Last summer, Dickinson College participated in a screening program in conjunction with the nonprofit Sustainable Endowments Institute in order to measure our progress with respect to sustainable development. The assessment took the form of a report called the 2008 College Sustainability Report Card that compared our development in multiple categories against that of other colleges, all of which voluntarily submitted their own data. Overall, we received a B+, but were still recognized as a ‘campus sustainability leader'. Areas in which we scored particularly high include Transportation, Administration, and Climate Change and Energy. However, we also received rather low grades in the areas of Shareholder Responsibility and Endowment Transparency.
With this information and the ongoing goal of sustainability in mind, President Durden made the issue an important part of his Fall 2007 Convocation speech. He reiterated the College's commitment to sustainability and updated members of the campus about past developments and future plans. Additionally, he called for the created of a focus group to address our investment policy and portfolio.
This study group, which is made up of administers, faculty and student representatives from a wide range of backgrounds, has met twice a month for the past two semesters. They were charged with the task of becoming informed of the college's current fiscal policies and educating the campus about the endowment as well as proposing methods for improvement. This group experienced lively conversation and debate about the issue of social responsibility and is now working towards coming up with an assessment of current practices and finding ways to communicate these to the rest of campus next fall. The group is also interested in creating a more permanent way of monitoring social responsibility. Proposed solutions have included the continuation of focus meetings and inclusion within an All-College Committee. However work is still ongoing and no final decisions have been made yet.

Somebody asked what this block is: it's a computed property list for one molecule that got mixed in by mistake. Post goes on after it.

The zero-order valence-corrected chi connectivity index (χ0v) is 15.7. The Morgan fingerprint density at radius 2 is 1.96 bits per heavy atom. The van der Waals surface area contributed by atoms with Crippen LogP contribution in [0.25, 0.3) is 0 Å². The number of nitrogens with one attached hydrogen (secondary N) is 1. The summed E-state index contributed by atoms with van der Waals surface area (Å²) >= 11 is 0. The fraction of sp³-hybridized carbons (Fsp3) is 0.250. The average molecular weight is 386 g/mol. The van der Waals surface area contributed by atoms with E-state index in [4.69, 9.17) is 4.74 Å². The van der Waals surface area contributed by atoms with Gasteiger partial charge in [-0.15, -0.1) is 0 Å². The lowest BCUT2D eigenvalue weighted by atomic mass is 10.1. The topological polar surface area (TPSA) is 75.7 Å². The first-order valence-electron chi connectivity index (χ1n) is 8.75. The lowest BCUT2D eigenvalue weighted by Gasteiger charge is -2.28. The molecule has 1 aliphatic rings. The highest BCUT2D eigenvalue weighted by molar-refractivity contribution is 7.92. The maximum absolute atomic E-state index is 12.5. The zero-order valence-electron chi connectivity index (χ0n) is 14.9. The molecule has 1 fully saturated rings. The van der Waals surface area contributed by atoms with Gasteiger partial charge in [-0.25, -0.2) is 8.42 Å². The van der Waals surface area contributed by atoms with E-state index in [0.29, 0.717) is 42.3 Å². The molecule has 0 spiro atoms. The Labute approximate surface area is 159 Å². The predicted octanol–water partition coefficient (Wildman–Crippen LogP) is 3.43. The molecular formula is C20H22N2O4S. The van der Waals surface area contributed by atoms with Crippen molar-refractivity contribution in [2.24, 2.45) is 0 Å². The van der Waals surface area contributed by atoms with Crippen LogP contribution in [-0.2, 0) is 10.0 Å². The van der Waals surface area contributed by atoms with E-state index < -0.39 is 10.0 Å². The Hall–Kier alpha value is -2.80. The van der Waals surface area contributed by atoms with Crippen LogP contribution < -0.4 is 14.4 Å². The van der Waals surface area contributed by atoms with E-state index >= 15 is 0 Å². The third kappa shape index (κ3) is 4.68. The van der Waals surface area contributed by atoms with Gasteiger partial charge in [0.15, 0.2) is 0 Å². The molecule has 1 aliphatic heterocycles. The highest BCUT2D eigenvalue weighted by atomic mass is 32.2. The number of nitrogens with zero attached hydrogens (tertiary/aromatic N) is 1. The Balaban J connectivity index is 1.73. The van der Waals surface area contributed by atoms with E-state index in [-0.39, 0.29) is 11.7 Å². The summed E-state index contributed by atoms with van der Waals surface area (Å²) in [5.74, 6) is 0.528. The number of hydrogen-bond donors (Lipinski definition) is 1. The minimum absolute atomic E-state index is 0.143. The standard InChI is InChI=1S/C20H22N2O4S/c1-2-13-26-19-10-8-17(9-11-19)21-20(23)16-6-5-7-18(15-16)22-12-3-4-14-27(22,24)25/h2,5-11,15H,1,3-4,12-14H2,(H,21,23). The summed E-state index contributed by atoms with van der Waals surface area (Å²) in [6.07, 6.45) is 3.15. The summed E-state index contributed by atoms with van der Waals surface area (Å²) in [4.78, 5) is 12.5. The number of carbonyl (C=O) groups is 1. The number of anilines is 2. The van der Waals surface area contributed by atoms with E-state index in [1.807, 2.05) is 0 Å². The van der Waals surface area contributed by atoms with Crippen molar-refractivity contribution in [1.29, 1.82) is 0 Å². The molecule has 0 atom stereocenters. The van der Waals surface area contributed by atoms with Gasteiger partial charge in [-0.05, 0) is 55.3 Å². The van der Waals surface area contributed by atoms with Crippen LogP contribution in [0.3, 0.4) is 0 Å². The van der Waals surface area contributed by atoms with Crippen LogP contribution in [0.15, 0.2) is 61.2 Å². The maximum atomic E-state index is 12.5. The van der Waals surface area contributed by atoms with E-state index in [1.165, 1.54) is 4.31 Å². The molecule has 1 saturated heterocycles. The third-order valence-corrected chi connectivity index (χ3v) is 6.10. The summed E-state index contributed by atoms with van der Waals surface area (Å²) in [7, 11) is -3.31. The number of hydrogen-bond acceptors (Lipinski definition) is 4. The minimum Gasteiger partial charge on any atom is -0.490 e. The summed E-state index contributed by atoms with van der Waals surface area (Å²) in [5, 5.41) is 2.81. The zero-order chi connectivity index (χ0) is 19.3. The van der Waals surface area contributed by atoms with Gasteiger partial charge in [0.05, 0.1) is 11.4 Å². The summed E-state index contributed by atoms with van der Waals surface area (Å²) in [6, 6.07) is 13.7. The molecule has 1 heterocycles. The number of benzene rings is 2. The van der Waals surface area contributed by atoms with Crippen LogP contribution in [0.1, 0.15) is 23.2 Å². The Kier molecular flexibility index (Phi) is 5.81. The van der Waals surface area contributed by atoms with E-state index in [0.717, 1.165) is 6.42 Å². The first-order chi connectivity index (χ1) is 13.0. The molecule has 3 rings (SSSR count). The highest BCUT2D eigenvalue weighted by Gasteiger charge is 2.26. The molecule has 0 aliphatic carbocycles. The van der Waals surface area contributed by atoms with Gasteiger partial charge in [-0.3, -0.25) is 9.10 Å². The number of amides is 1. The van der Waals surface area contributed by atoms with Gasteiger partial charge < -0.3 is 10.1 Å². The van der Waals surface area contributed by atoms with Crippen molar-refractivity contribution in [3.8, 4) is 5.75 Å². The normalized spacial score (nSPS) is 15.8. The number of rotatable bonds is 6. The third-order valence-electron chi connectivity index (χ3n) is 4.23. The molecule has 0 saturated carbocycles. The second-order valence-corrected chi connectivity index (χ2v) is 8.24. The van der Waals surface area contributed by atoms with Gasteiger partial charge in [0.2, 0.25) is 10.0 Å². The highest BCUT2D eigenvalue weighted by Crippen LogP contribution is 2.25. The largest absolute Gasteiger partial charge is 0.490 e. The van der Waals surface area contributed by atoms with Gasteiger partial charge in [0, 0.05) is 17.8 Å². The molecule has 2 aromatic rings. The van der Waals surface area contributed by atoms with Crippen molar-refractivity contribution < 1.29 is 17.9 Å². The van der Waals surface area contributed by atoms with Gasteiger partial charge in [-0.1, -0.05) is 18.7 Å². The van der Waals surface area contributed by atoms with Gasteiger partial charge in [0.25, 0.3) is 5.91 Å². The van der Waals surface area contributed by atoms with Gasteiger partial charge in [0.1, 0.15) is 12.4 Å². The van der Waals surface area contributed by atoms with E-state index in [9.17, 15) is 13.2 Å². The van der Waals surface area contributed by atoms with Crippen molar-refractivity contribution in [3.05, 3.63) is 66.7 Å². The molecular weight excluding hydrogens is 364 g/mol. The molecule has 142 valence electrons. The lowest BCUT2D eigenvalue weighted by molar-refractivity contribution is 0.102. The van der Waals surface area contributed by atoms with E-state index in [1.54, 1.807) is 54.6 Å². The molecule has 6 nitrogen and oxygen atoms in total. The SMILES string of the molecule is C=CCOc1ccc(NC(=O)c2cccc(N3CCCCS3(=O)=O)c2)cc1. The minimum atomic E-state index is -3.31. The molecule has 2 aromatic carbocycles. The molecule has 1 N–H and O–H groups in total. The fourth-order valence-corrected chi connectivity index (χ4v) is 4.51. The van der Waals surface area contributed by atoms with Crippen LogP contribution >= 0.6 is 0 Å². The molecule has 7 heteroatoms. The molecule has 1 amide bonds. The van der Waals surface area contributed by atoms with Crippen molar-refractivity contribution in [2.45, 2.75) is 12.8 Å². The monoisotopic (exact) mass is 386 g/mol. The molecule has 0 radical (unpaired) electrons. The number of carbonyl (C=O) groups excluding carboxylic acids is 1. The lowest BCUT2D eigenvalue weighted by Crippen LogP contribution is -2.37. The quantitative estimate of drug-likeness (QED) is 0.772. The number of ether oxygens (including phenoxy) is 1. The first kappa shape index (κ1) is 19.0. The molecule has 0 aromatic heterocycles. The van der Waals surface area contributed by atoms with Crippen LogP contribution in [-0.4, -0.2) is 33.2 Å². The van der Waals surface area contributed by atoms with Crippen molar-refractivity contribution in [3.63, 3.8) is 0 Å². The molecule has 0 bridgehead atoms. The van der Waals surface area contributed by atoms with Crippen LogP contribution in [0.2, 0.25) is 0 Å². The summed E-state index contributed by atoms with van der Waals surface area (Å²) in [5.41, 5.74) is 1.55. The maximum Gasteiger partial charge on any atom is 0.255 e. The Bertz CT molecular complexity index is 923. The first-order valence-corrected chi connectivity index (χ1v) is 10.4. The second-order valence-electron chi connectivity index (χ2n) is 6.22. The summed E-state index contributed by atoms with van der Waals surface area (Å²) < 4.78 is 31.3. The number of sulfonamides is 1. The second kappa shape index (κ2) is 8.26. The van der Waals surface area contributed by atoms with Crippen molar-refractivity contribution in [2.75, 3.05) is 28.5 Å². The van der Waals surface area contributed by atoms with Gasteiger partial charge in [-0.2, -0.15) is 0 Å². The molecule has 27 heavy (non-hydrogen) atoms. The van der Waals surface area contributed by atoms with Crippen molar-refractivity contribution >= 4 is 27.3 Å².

In keeping with our stated commitments and the vast development taking place elsewhere in the world, Dickinson itself has implemented a variety of programs and development that go a long way in making the campus more sustainable. By now, most students have seen the construction of the environmentally friendly new science complex near Tome and have experienced the new Equitrac printing system. Though it experience a few glitches during the early stages of implementation, the system is helping to minimize paper waste and cut down on excessive energy consumption. Dickinson has also purchased farmland that is now being used to grow and harvest food for the consumption of the community and students alike. Through the work of the Student Garden, some of the vegetables available in the cafeteria are now local, in season, and grown using organic farming practices. In the future, the College Farm plans on adding the space and materials to make salsa and other homemade treats, as well as host dinner and more events to encompass more of the Dickinson population.
Another development in the cafeteria is the addition of a more comprehensive composting system. If you were wondering where those rainbow bins have gone, fear not. They've been replaced by a machine in the back of the cafeteria that composts our leftovers more effectively and efficiently. Future plans for the campus include the integration of biodiesel as fuel as well as the possibility of purchasing wind turbines to reduce our reliance on fossil fuels and electricity. The College is also in the process of hiring a Sustainability Coordinator who will work on a range of projects at the newly created Center for Sustainability, which will be located in the Kaufman Building next fall.